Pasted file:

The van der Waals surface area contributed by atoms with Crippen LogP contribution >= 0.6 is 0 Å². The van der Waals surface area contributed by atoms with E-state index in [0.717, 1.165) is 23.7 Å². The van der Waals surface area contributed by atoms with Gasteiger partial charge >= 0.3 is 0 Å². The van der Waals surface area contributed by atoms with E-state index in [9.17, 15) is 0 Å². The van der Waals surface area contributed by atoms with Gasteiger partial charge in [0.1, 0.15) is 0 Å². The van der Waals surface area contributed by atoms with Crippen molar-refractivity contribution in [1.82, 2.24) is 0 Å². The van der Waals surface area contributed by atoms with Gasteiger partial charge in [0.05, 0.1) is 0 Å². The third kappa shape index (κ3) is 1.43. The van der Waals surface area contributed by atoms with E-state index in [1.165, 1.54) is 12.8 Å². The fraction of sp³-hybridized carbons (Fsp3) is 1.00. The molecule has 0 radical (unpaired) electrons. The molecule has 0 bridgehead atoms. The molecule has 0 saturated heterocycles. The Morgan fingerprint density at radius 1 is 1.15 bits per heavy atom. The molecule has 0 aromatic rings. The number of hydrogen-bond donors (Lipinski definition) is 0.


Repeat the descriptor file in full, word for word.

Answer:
The van der Waals surface area contributed by atoms with Crippen LogP contribution >= 0.6 is 0 Å². The van der Waals surface area contributed by atoms with E-state index in [0.717, 1.165) is 23.7 Å². The van der Waals surface area contributed by atoms with Gasteiger partial charge >= 0.3 is 0 Å². The van der Waals surface area contributed by atoms with E-state index in [9.17, 15) is 0 Å². The van der Waals surface area contributed by atoms with Gasteiger partial charge in [0.1, 0.15) is 0 Å². The van der Waals surface area contributed by atoms with Crippen molar-refractivity contribution in [1.82, 2.24) is 0 Å². The van der Waals surface area contributed by atoms with Gasteiger partial charge in [0.05, 0.1) is 0 Å². The third kappa shape index (κ3) is 1.43. The van der Waals surface area contributed by atoms with E-state index in [1.165, 1.54) is 12.8 Å². The fraction of sp³-hybridized carbons (Fsp3) is 1.00. The molecule has 0 radical (unpaired) electrons. The molecule has 0 bridgehead atoms. The molecule has 0 saturated heterocycles. The Morgan fingerprint density at radius 1 is 1.15 bits per heavy atom. The molecule has 0 aromatic rings. The number of hydrogen-bond donors (Lipinski definition) is 0.